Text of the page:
Andrew Corbman finds joy in helping clients maximize the benefits provided in fixed index annuities. Read the blog below to learn more about this complex financial product and to determine whether it’s right for you:
There is no shortage of financial products out there for you to choose from. From mutual funds and certificates of deposits, to stocks and bonds, these financial instruments are designed to grow your money depending on your goal. When it comes to retirement, fixed index annuities are often at the bottom of the totem pole, but that doesn’t mean they aren’t any good. In fact, Andrew Corbman shares that fixed index annuities are very good for specific types of people and circumstances.
Fixed Index Annuities
First things first, what are fixed index annuities? In a nutshell, annuities are defined by Investopedia as a “contractual financial product sold by financial institutions that is designed to accept and grow funds from an individual and then, upon annuitization, pay out a stream of payments to the individual at a later point in time.” What this means is if you want to buy a fixed index annuity, you will pay a lump sum up front and then receive guaranteed income later, upon the retirement age of 60 if you choose to. The latter point is important, according to Andrew Corbman, as there are benefits to be had if you put it off, but that will be discussed later in another blog.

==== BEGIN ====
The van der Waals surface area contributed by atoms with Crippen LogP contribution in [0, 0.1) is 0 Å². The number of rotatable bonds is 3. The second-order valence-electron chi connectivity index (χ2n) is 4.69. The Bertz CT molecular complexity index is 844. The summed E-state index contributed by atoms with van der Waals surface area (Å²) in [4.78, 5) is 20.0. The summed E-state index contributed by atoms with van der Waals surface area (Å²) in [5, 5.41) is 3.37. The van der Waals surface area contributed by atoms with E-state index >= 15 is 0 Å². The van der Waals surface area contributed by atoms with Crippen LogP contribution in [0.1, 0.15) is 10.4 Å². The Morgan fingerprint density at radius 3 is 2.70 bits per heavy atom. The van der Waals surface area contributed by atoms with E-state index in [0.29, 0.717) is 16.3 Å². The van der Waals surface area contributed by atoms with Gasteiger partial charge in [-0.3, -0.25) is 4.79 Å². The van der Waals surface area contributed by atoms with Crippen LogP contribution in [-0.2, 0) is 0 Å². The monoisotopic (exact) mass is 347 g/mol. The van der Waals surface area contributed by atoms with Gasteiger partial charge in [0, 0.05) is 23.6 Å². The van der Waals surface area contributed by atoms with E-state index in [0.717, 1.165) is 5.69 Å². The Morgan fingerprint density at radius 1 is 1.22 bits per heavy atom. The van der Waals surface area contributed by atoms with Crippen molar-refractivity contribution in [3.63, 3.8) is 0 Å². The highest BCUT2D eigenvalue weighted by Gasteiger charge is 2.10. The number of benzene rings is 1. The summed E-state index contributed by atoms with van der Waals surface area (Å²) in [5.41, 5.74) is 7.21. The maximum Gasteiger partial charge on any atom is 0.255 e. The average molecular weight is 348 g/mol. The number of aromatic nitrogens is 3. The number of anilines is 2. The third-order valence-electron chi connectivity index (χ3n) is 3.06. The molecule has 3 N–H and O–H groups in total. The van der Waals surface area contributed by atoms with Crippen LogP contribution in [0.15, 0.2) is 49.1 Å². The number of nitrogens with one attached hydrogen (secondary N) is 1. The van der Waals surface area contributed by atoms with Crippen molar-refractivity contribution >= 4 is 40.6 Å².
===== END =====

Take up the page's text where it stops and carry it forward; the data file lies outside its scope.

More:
In concept, annuities are easy to understand. Andrew Corbman shares that the complexity of fixed index annuities comes into play when you factor in how insurance companies arrive at their calculations for the payout. Insurance firms vary in their calculations, hence it’s recommended to seek the help of a financial adviser when shopping around for the best contract. With fixed index annuities, these annuities track common indices such as the S&P 500 Index. When the stock market is up, you can expect your dollars to grow but only up to a certain limit. This limit is what is known as the cap rate.
Andrew Corbman gives the following example:
If the S&P 500 Index grew by 8% and your contract has a cap rate of 3%, your money will only grow by 3%; the insurance firm pockets the difference. You may be wondering why you’d be okay with a rate cap, but here is where the beauty lies in fixed index annuities – your principal is guaranteed to be protected and intact even when the S&P 500 Index goes down.
In the next part, Andrew Corbman will discuss which types of people will benefit best from fixed index annuities.